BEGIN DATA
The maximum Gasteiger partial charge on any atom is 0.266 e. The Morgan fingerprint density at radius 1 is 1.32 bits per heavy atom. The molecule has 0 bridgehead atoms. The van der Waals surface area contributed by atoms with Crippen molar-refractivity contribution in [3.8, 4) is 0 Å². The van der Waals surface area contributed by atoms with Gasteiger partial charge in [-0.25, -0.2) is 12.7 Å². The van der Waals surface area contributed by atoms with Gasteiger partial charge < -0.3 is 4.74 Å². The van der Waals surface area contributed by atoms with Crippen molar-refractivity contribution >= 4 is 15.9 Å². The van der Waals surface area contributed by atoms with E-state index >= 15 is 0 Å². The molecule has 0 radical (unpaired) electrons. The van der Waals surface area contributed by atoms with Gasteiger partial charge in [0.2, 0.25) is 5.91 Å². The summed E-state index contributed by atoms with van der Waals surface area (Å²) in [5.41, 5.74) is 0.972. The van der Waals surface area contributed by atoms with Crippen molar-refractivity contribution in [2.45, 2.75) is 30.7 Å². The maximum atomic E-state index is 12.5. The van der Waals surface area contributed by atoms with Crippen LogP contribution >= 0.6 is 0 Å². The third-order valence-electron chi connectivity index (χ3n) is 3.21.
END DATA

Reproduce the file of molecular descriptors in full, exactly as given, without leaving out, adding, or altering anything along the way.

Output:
The maximum Gasteiger partial charge on any atom is 0.266 e. The Morgan fingerprint density at radius 1 is 1.32 bits per heavy atom. The molecule has 0 bridgehead atoms. The van der Waals surface area contributed by atoms with Crippen molar-refractivity contribution in [3.8, 4) is 0 Å². The van der Waals surface area contributed by atoms with Gasteiger partial charge in [-0.25, -0.2) is 12.7 Å². The van der Waals surface area contributed by atoms with Gasteiger partial charge < -0.3 is 4.74 Å². The van der Waals surface area contributed by atoms with Crippen molar-refractivity contribution >= 4 is 15.9 Å². The van der Waals surface area contributed by atoms with E-state index >= 15 is 0 Å². The molecule has 0 radical (unpaired) electrons. The van der Waals surface area contributed by atoms with Gasteiger partial charge in [0.2, 0.25) is 5.91 Å². The summed E-state index contributed by atoms with van der Waals surface area (Å²) in [5.41, 5.74) is 0.972. The van der Waals surface area contributed by atoms with Crippen molar-refractivity contribution in [2.45, 2.75) is 30.7 Å². The maximum atomic E-state index is 12.5. The van der Waals surface area contributed by atoms with Crippen LogP contribution >= 0.6 is 0 Å². The third-order valence-electron chi connectivity index (χ3n) is 3.21.